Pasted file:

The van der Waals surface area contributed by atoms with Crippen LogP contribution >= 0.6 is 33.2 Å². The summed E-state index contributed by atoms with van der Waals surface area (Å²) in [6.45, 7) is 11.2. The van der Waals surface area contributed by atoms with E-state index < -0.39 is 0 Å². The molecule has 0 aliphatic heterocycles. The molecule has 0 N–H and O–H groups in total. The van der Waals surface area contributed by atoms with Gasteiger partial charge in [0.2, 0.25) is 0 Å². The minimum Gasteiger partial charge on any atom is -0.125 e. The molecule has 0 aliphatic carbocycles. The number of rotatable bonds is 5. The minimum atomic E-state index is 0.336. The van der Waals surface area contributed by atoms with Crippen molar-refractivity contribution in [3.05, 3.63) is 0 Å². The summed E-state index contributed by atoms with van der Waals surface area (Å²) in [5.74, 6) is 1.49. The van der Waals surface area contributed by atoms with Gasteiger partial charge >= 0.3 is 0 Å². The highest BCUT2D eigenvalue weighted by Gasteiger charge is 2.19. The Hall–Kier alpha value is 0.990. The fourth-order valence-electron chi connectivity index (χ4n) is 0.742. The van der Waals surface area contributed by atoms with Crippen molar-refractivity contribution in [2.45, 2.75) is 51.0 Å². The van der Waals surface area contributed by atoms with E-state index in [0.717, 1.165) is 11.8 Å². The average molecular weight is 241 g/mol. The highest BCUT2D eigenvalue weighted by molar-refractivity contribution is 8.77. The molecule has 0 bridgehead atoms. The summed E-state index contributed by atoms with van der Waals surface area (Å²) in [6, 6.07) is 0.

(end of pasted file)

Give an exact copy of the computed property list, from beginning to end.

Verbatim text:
The van der Waals surface area contributed by atoms with Crippen LogP contribution >= 0.6 is 33.2 Å². The summed E-state index contributed by atoms with van der Waals surface area (Å²) in [6.45, 7) is 11.2. The van der Waals surface area contributed by atoms with E-state index < -0.39 is 0 Å². The molecule has 0 aliphatic heterocycles. The molecule has 0 N–H and O–H groups in total. The van der Waals surface area contributed by atoms with Gasteiger partial charge in [0.2, 0.25) is 0 Å². The minimum Gasteiger partial charge on any atom is -0.125 e. The molecule has 0 aliphatic carbocycles. The number of rotatable bonds is 5. The minimum atomic E-state index is 0.336. The van der Waals surface area contributed by atoms with Crippen molar-refractivity contribution in [3.05, 3.63) is 0 Å². The summed E-state index contributed by atoms with van der Waals surface area (Å²) in [5.74, 6) is 1.49. The van der Waals surface area contributed by atoms with Gasteiger partial charge >= 0.3 is 0 Å². The highest BCUT2D eigenvalue weighted by Gasteiger charge is 2.19. The Hall–Kier alpha value is 0.990. The fourth-order valence-electron chi connectivity index (χ4n) is 0.742. The van der Waals surface area contributed by atoms with Crippen molar-refractivity contribution in [2.45, 2.75) is 51.0 Å². The van der Waals surface area contributed by atoms with E-state index in [0.717, 1.165) is 11.8 Å². The average molecular weight is 241 g/mol. The highest BCUT2D eigenvalue weighted by molar-refractivity contribution is 8.77. The molecule has 0 bridgehead atoms. The summed E-state index contributed by atoms with van der Waals surface area (Å²) in [6, 6.07) is 0.